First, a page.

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GCLER: Using the Power of Art to Build Community

Words and photos by Olivia Bauso

Gathering for a traditional craft, learning the dances of your ancestors or putting together a cultural performance may have more weight in your community than you’d think. Evelyn D’Agostino, Founder and Treasurer of Grupo Cultural Latinos En Rochester, Inc., affirms: “I do believe in the power of art, the power of culture and how it can change people for good. It’s not expensive-- it’s time consuming, yes. It’s a commitment, but it’s worth it.”

Grupo Cultural Latinos En Rochester, Inc. (GCLER) is a non-profit 501(c)(3) that focuses on sharing the diverse folklore of Latino communities with Western, NY. With the support of recreation centers, towns and donors, the group offers dance classes, bilingual story time, public performances and cultural activities to Greater Rochester.

Jazmin Ruiz, Events and Programs Director (Left) and Evelyn D'Agostino, Founder and Treasurer (Right)

Originally from Panama, Evelyn moved to Rochester about ten years ago with her family. Seeing a need in the community for a cultural group, she and a few other families began gathering informally to share their interests and traditions with each other. She explains, “We started the group as a bunch of families who have the same backgrounds. We wanted to make sure that we shared our roots and customs with our children, so that they would have a better understanding of where they came from.” Eventually, they were invited to share their experiences at local events, and decided to formalize as a group. They have since become active in other communities like Saratoga and Buffalo, and retained their non-profit status this year.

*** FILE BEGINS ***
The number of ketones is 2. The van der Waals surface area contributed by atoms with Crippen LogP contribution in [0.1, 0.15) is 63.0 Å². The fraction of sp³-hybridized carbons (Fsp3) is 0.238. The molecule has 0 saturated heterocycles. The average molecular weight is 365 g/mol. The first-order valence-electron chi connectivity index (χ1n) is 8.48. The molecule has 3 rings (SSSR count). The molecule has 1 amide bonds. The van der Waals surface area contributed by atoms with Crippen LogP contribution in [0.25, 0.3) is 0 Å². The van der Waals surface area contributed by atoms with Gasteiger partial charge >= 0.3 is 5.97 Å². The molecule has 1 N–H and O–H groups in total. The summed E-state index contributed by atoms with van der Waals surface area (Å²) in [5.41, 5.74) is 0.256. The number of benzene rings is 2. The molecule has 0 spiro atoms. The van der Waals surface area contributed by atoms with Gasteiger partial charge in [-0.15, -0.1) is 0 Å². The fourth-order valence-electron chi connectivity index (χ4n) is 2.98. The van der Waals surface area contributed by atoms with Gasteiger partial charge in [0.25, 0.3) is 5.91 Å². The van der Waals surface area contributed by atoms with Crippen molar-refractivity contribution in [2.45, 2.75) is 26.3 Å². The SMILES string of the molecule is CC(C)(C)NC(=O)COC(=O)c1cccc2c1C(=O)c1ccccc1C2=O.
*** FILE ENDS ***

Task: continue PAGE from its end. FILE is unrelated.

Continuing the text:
“[GCLER] creates a place for children to participate, to learn and to be curious,” Evelyn says, but the group’s programming serves more than just kids. GCLER is open to people from all different backgrounds, of all different ages. Under the artistic direction of Shirley Bittlingmaier and several handfuls of unpaid, passionate volunteers, GCLER is truly a labor of love. Events and Programs director Jazmin Ruiz explains, “The main mission of GCLER is really to preserve the traditions that we have from our Latin-American countries, our original homes, and to pass them on not only to generations within our families, but also with communities outside our own families. We’re looking to expand circles and unite different groups.”

D'Agostino's son wearing a paper mache Carnival mask

Jazmin continues, “Another mission for GCLER is not only to share our culture, but also to bring a positive image of Latinos to the city, where we often only see negative images.” Evelyn adds, “Yeah, we want to show that there is more to us; there are a lot of things to learn from us. We may seem crazy and loud, but it’s good loud! It’s good energy, it’s a lot of enthusiasm and we contribute to the city in many ways.” One of the primary traits Evelyn aims to showcase through GCLER is the importance of family. She explains, “We are very family oriented and it’s important to bring that value here. We have a crisis with families: there’s less time, they are less connected.” Most of the programs put on by GCLER work to bring multiple generations of families together.